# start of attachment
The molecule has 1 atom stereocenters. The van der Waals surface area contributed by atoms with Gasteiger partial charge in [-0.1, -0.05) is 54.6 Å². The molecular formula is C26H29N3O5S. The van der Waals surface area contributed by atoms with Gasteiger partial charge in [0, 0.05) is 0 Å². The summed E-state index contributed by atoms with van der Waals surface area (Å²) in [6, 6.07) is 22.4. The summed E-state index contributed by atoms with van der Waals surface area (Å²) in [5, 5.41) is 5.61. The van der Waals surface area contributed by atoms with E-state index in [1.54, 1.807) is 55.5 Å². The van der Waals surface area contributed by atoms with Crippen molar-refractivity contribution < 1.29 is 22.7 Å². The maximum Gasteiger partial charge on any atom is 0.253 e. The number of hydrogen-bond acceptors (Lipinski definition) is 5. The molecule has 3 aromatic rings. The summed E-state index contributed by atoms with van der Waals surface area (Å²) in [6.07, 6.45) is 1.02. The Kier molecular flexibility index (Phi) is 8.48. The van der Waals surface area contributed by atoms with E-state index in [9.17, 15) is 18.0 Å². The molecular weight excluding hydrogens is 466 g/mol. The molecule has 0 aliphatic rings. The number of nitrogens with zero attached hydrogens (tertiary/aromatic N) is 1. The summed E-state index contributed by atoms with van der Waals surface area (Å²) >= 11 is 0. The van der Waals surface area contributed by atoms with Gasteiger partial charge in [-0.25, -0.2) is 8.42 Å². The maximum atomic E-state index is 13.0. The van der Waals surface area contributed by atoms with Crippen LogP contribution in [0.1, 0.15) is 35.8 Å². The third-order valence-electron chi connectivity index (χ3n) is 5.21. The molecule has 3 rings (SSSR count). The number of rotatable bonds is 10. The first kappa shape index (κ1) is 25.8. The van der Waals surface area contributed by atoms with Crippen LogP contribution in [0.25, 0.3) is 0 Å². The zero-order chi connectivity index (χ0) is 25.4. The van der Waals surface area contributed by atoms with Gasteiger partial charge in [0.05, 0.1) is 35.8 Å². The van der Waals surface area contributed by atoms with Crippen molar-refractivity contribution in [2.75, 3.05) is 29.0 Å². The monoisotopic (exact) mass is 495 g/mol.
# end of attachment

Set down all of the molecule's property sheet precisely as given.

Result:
The molecule has 1 atom stereocenters. The van der Waals surface area contributed by atoms with Gasteiger partial charge in [-0.1, -0.05) is 54.6 Å². The molecular formula is C26H29N3O5S. The van der Waals surface area contributed by atoms with Gasteiger partial charge in [0, 0.05) is 0 Å². The summed E-state index contributed by atoms with van der Waals surface area (Å²) in [6, 6.07) is 22.4. The summed E-state index contributed by atoms with van der Waals surface area (Å²) in [5, 5.41) is 5.61. The van der Waals surface area contributed by atoms with E-state index in [1.54, 1.807) is 55.5 Å². The van der Waals surface area contributed by atoms with Crippen molar-refractivity contribution < 1.29 is 22.7 Å². The maximum Gasteiger partial charge on any atom is 0.253 e. The number of hydrogen-bond acceptors (Lipinski definition) is 5. The molecule has 3 aromatic rings. The summed E-state index contributed by atoms with van der Waals surface area (Å²) in [6.07, 6.45) is 1.02. The Kier molecular flexibility index (Phi) is 8.48. The van der Waals surface area contributed by atoms with E-state index in [9.17, 15) is 18.0 Å². The molecular weight excluding hydrogens is 466 g/mol. The molecule has 0 aliphatic rings. The number of nitrogens with zero attached hydrogens (tertiary/aromatic N) is 1. The summed E-state index contributed by atoms with van der Waals surface area (Å²) >= 11 is 0. The van der Waals surface area contributed by atoms with Gasteiger partial charge in [-0.25, -0.2) is 8.42 Å². The maximum atomic E-state index is 13.0. The van der Waals surface area contributed by atoms with Crippen LogP contribution in [0.1, 0.15) is 35.8 Å². The third-order valence-electron chi connectivity index (χ3n) is 5.21. The molecule has 3 rings (SSSR count). The number of rotatable bonds is 10. The first kappa shape index (κ1) is 25.8. The van der Waals surface area contributed by atoms with Crippen LogP contribution in [0.25, 0.3) is 0 Å². The zero-order chi connectivity index (χ0) is 25.4. The van der Waals surface area contributed by atoms with Gasteiger partial charge in [0.05, 0.1) is 35.8 Å². The van der Waals surface area contributed by atoms with Crippen molar-refractivity contribution in [2.75, 3.05) is 29.0 Å². The monoisotopic (exact) mass is 495 g/mol.